Money can lead to many problems for couples. But it doesn't mean it has to ruin relationships.
Melissa Armo, a financial expert and founder of the Stock Swoosh, gives advice to get couples talking about money. She will be hosting a free webinar on: "Making a Live in Just 30 Minutes Daily" on Monday, May 9 at 5:30pm. To register: http://onlinetradercentral.com/presenter_HB4MEQ.asp
Check our her money managing tips for couples:
#1 Make a monthly budget. A plan of action for both of you to follow. You won't spend more than XYZ outside of your normal housing expenses. (even set up a separate checking account with the monthly budget monies in there-once its gone its gone.)
*For example: Make a list of monthly expense and put a dollar amount next to each to spend. That is the budget. This much $ on dining out, salon expense, food, clothing, movies, golfing, etc. (see attached proposed helpful checklist couples can access via my website). The toughest budgeted items for couples to agree on are the "non-fixed" expenses. Fixed expenses are easy. It is the "non-fixed" expenses that can create an issue in the relationship. In order to avoid that put a dollar number and make it a fixed amount under each category. 11-15 are the one's most couples struggle with spending on.
#2 Discuss money honestly and openly with your partner. Most marriages and partnerships FAIL due to finances. If people would say how they feel the moment they feel it, the relationship in the long run will be better off. Secrets hurt the chances of any relationship.
*For example: You can't agree on how much money to spend for a summer vacation. You both know you want to go on a trip and yet you can't agree. You want to go somewhere relaxing like the beach, and he wants to go fishing in the mountains. One is cheap and one is not cheap. He argues that his vacation idea will save you both money in the long run because the trip is cheaper. You state that it isn't all about the money, it is about enjoying the week off you have together doing things you both like. What do you do? You make a pact! You agree to go on the vacation fishing as long as you can spend the difference that you saved on the joint vacation by going on a romantic bed & breakfast weekend together away sometime in the fall!
#3 Ask for what you want, and state why you deserve it to your partner. PS It doesn't matter who makes more. A partnership is a partnership.
*For example: You want to spend money on something expensive and don't want to go behind his back to do it. However, you don't feel you should have to ask his permission to spend half your own money. In order to avoid an argument down the line-just bring it up. Just state matter of fact you want to buy this dress-What do you think dear? If he says yes, go for it! If he says no, then ask him why? Explain you love the dress and you've been working hard too and you haven't bought anything for yourself recently. If you can make him understand its not the item itself but the positive reward you are giving yourself for working hard he might change his mind. In the end however, half the money is yours and if he still says no then just let him know you are buying it anyways because half the money is yours! Doing it and not telling him is a mistake. Again, avoid secrets at all cost or surprise bills later.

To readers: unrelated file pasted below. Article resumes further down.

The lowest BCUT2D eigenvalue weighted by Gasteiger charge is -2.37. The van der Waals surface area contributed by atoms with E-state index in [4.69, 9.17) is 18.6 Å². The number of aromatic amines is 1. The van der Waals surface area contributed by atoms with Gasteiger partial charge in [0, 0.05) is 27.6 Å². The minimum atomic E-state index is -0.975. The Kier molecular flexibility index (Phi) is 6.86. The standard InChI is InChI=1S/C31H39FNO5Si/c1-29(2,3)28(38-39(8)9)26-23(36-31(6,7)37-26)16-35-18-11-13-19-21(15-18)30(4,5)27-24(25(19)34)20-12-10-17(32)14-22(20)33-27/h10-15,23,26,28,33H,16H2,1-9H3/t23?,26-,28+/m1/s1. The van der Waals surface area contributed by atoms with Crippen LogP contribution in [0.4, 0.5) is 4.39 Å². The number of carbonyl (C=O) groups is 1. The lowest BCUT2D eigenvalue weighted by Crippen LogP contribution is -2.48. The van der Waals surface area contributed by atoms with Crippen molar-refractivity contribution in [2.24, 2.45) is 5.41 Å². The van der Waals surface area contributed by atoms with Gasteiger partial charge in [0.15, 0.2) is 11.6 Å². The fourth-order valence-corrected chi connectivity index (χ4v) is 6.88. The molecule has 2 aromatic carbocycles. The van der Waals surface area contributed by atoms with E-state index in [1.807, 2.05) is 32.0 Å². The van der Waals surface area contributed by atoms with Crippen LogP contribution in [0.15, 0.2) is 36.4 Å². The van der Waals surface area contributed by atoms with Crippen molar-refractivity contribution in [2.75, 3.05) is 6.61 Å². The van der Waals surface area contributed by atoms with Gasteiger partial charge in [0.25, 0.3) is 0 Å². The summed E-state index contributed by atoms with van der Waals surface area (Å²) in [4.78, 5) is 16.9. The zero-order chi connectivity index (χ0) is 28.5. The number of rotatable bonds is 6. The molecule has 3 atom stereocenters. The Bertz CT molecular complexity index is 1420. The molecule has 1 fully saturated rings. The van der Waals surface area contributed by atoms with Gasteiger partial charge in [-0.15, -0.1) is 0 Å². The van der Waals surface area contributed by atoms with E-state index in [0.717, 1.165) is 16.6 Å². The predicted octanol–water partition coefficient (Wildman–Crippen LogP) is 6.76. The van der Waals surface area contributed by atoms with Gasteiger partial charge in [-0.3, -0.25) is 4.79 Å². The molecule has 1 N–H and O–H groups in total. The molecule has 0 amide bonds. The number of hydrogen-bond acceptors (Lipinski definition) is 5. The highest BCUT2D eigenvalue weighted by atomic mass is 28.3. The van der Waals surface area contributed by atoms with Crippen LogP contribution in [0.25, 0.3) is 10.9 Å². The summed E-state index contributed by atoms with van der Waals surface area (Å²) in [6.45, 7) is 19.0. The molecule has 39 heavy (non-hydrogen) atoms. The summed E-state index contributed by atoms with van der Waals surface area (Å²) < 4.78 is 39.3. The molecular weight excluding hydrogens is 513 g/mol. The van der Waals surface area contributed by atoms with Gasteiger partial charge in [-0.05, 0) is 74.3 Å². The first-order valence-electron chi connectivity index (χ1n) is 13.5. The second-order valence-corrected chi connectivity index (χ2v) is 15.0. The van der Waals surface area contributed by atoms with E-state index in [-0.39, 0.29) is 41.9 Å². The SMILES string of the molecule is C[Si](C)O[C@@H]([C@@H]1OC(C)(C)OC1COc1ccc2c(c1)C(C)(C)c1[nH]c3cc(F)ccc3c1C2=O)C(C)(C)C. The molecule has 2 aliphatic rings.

#4 Review your joint credit card bills monthly. Joint cards will affect both of your credit which is vital. Don't be afraid to say something if you see an expense you don't recognize on a credit card bill. If you see a huge purchase one of you made and have no idea what it is for bring it up! If you are a joint card holder you have every right to ask. Did you buy XYZ? What if it is fraud? Bring it up. If your partner bought something expensive and didn't tell you, now is their chance to do so. If they ask why you are inquiring then you just explain you want to make sure it was a valid charge on the account.
#5 Review the budget at the end of each month. Did you both follow it? Did you overspend? under spend? What needs to be revised and why? Remember, its not about assuming blame on one partner. It is about teaching each other through "practice makes perfect" about how to be fiscally responsible. The #1 goal in any relationship is to GROW TOGETHER. And part of that growth is financial growth. If you want to grow together you need to communicate openly about money which is an important aspect of a committed relationship. If you are willing to work hard for each others mutual benefit with JOY & LOVE through open communication you can do it.
Don't let Money ruin a relationship with THE LOVE OF YOUR LIFE! The goal is mutual respect, and above all love. Do you want to be right or happy? It is an easy answer!AlertMe